American beauty giant Estée Lauder is no stranger to M&A. The company, founded by its namesake in 1946, already owns a number of the beauty industry’s most popular and largest brands, including MAC, Clinique, La Mer and Jo Malone. However, it is the beauty powerhouse’s latest acquisition of cosmetics company Too Faced, for a reported $1.45bn, which has captured the interest of industry commentators.
The purchase of Too Faced, a popular brand with millennials, is the largest deal in the company’s history, and is seemingly a response to the decline in department store sales and the need to grow across the internet and other channels. This follows a report earlier in November in which Estée recounted quarterly sales that missed estimates due to the decline in department store footfall. Too Faced, on the other hand, campaigns actively online and stocks within stores that are more popular with the millennial shopper, such as Sephora.
The transaction, expected to close in December, is yet another example of traditional, established brands moving into the millennial market. As Estée announced its Too Faced deal, it closed another with Becca Cosmetics. Although at $230m the price tag is considerably smaller than Too Faced, the acquisition of Becca Cosmetics, which is equally as influential in the millennial market, reiterates the company’s vision for the future of its M&A strategy.
In a similar move, L'Oréal, owner of Lancôme, Essie and Kiehl’s, agreed to acquire trendy Los Angeles-based make up brand NYX for $500m in 2014. The subsequent European rollout of NYX has given the millennial-favoured brand access to a new market, and last year L'Oréal reported that NYX’s like-for-like sales growth had increased by 78 per cent. And L'Oréal’s M&A spree continued this year, as in Q3 it announced its $1.2bn bid for IT Cosmetics – the company’s largest acquisition in eight years after purchasing YSL Beaute for $1.7bn in 2008.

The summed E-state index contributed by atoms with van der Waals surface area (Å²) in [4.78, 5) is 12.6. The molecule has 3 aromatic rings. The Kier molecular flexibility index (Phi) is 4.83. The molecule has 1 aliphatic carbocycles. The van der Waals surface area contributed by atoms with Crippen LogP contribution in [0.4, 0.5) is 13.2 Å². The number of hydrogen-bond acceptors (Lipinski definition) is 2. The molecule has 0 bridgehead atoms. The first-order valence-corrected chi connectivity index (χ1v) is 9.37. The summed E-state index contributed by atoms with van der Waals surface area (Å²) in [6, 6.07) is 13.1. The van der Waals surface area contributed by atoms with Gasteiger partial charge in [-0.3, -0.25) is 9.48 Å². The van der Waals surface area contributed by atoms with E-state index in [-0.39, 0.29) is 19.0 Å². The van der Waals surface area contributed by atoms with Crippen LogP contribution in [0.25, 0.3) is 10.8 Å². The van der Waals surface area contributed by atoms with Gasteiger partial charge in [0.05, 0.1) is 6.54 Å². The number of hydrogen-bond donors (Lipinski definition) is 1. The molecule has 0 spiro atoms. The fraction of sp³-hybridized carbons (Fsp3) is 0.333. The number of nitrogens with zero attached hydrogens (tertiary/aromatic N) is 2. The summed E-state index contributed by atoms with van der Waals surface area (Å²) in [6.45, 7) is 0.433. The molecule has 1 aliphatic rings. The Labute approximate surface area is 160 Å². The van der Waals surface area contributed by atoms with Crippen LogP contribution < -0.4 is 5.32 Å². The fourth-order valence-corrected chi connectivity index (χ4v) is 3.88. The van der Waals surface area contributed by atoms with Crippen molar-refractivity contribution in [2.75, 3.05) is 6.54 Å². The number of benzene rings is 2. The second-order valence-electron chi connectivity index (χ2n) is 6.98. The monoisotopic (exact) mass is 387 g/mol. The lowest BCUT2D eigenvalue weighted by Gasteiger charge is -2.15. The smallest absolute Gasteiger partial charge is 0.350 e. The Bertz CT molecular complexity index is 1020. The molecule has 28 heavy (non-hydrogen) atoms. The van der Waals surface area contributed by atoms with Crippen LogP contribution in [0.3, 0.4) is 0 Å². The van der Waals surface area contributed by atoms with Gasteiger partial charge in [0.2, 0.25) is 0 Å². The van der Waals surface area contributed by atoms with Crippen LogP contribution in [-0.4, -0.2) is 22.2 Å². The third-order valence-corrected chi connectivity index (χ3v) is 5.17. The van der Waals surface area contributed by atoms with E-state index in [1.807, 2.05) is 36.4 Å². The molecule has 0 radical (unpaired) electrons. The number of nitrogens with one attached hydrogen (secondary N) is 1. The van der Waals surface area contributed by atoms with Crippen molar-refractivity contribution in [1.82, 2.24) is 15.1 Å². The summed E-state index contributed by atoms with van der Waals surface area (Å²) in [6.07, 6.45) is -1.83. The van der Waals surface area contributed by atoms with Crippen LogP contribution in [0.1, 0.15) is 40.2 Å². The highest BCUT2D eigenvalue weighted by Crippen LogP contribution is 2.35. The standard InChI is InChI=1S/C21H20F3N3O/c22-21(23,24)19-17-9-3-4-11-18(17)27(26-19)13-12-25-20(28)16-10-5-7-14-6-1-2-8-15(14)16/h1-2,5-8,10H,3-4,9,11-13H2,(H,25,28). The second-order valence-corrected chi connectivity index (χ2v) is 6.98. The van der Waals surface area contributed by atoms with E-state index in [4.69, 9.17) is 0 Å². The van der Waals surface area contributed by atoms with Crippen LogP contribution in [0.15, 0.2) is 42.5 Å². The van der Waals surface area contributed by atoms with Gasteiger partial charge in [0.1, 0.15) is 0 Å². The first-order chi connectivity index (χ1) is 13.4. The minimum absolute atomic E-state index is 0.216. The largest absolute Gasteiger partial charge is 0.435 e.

Similarly to Too Faced, IT Cosmetics has gained a significant following from the millennial generation, which is becoming increasingly influential to the cosmetics industry’s growth. This generation, and even younger consumers, have redefined the way in which shoppers purchase cosmetics; the department store and the golden era of luxury beauty brands is gradually declining as this new demographic come forward, and social media and e-commerce becomes more important than ever.
Estée Lauder and L'Oréal have acknowledged this shift, and as more up-and-coming cosmetics brands emerge, M&A activity within the beauty industry is set to continue at its rapid pace. The record deals announced by both of these companies in recent months further validates the idea that traditional, established brands must move into younger market spaces in order to remain relevant and continue business growth.
Stay tuned to our blog for M&A news and remember to get in touch with our experienced team with any questions you have about the M&A process and how Benchmark International can help you.